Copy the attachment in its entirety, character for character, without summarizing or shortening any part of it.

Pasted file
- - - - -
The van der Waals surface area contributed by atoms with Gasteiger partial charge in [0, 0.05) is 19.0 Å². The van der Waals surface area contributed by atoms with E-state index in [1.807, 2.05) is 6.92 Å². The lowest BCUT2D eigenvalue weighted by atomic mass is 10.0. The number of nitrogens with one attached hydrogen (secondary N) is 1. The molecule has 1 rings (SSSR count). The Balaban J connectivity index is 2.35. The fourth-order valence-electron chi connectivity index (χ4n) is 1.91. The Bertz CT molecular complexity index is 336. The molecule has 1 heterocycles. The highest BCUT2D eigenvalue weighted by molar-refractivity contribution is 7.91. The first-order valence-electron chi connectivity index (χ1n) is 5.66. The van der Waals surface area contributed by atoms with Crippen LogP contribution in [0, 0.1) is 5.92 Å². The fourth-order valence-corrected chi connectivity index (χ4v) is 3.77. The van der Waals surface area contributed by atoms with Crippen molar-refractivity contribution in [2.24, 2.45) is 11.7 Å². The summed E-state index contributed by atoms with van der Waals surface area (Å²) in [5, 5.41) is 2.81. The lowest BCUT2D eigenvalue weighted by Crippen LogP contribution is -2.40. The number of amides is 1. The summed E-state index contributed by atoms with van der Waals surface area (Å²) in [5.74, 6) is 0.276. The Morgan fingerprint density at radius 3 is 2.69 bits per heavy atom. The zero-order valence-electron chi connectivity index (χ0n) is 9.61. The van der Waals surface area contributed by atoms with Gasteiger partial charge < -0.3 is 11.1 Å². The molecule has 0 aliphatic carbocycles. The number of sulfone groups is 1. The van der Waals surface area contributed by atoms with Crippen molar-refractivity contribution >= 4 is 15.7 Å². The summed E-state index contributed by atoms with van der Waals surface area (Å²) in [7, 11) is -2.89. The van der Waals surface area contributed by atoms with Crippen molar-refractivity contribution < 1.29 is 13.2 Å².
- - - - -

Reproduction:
The van der Waals surface area contributed by atoms with Gasteiger partial charge in [0, 0.05) is 19.0 Å². The van der Waals surface area contributed by atoms with E-state index in [1.807, 2.05) is 6.92 Å². The lowest BCUT2D eigenvalue weighted by atomic mass is 10.0. The number of nitrogens with one attached hydrogen (secondary N) is 1. The molecule has 1 rings (SSSR count). The Balaban J connectivity index is 2.35. The fourth-order valence-electron chi connectivity index (χ4n) is 1.91. The Bertz CT molecular complexity index is 336. The molecule has 1 heterocycles. The highest BCUT2D eigenvalue weighted by molar-refractivity contribution is 7.91. The first-order valence-electron chi connectivity index (χ1n) is 5.66. The van der Waals surface area contributed by atoms with Crippen LogP contribution in [0, 0.1) is 5.92 Å². The fourth-order valence-corrected chi connectivity index (χ4v) is 3.77. The van der Waals surface area contributed by atoms with Crippen molar-refractivity contribution in [2.24, 2.45) is 11.7 Å². The summed E-state index contributed by atoms with van der Waals surface area (Å²) in [5, 5.41) is 2.81. The lowest BCUT2D eigenvalue weighted by Crippen LogP contribution is -2.40. The number of amides is 1. The summed E-state index contributed by atoms with van der Waals surface area (Å²) in [5.74, 6) is 0.276. The Morgan fingerprint density at radius 3 is 2.69 bits per heavy atom. The zero-order valence-electron chi connectivity index (χ0n) is 9.61. The van der Waals surface area contributed by atoms with Gasteiger partial charge < -0.3 is 11.1 Å². The molecule has 0 aliphatic carbocycles. The number of sulfone groups is 1. The van der Waals surface area contributed by atoms with Crippen molar-refractivity contribution >= 4 is 15.7 Å². The summed E-state index contributed by atoms with van der Waals surface area (Å²) in [7, 11) is -2.89. The van der Waals surface area contributed by atoms with Crippen molar-refractivity contribution < 1.29 is 13.2 Å².